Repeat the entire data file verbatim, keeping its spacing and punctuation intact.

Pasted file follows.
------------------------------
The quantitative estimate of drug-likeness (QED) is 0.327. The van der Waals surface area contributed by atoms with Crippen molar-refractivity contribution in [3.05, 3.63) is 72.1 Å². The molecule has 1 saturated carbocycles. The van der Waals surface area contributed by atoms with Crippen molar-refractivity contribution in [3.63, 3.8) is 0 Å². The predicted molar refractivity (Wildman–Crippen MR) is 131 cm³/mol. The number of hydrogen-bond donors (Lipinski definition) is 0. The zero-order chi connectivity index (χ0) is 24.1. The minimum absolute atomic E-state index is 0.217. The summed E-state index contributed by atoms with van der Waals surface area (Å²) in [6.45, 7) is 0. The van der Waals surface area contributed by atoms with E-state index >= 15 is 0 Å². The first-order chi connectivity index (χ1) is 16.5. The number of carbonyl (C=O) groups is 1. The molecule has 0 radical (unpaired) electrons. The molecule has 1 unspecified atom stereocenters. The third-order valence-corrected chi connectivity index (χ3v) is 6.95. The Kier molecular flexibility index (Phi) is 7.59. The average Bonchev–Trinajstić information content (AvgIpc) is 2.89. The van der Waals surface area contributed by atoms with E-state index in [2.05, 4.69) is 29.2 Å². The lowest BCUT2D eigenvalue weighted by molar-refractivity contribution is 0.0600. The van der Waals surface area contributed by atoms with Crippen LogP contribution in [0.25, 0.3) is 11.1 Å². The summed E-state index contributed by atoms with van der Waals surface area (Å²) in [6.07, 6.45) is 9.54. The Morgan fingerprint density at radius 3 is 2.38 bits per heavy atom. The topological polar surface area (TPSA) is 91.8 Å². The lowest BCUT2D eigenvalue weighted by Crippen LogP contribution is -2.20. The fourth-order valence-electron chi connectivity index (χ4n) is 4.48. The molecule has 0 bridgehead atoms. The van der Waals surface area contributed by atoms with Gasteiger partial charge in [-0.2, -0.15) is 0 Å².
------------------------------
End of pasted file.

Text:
The quantitative estimate of drug-likeness (QED) is 0.327. The van der Waals surface area contributed by atoms with Crippen molar-refractivity contribution in [3.05, 3.63) is 72.1 Å². The molecule has 1 saturated carbocycles. The van der Waals surface area contributed by atoms with Crippen molar-refractivity contribution in [3.63, 3.8) is 0 Å². The predicted molar refractivity (Wildman–Crippen MR) is 131 cm³/mol. The number of hydrogen-bond donors (Lipinski definition) is 0. The zero-order chi connectivity index (χ0) is 24.1. The minimum absolute atomic E-state index is 0.217. The summed E-state index contributed by atoms with van der Waals surface area (Å²) in [6.45, 7) is 0. The van der Waals surface area contributed by atoms with E-state index >= 15 is 0 Å². The first-order chi connectivity index (χ1) is 16.5. The number of carbonyl (C=O) groups is 1. The molecule has 0 radical (unpaired) electrons. The molecule has 1 unspecified atom stereocenters. The third-order valence-corrected chi connectivity index (χ3v) is 6.95. The Kier molecular flexibility index (Phi) is 7.59. The average Bonchev–Trinajstić information content (AvgIpc) is 2.89. The van der Waals surface area contributed by atoms with E-state index in [2.05, 4.69) is 29.2 Å². The lowest BCUT2D eigenvalue weighted by molar-refractivity contribution is 0.0600. The van der Waals surface area contributed by atoms with Crippen LogP contribution in [0.25, 0.3) is 11.1 Å². The summed E-state index contributed by atoms with van der Waals surface area (Å²) in [6.07, 6.45) is 9.54. The Morgan fingerprint density at radius 3 is 2.38 bits per heavy atom. The topological polar surface area (TPSA) is 91.8 Å². The lowest BCUT2D eigenvalue weighted by Crippen LogP contribution is -2.20. The fourth-order valence-electron chi connectivity index (χ4n) is 4.48. The molecule has 0 bridgehead atoms. The van der Waals surface area contributed by atoms with Gasteiger partial charge in [-0.2, -0.15) is 0 Å².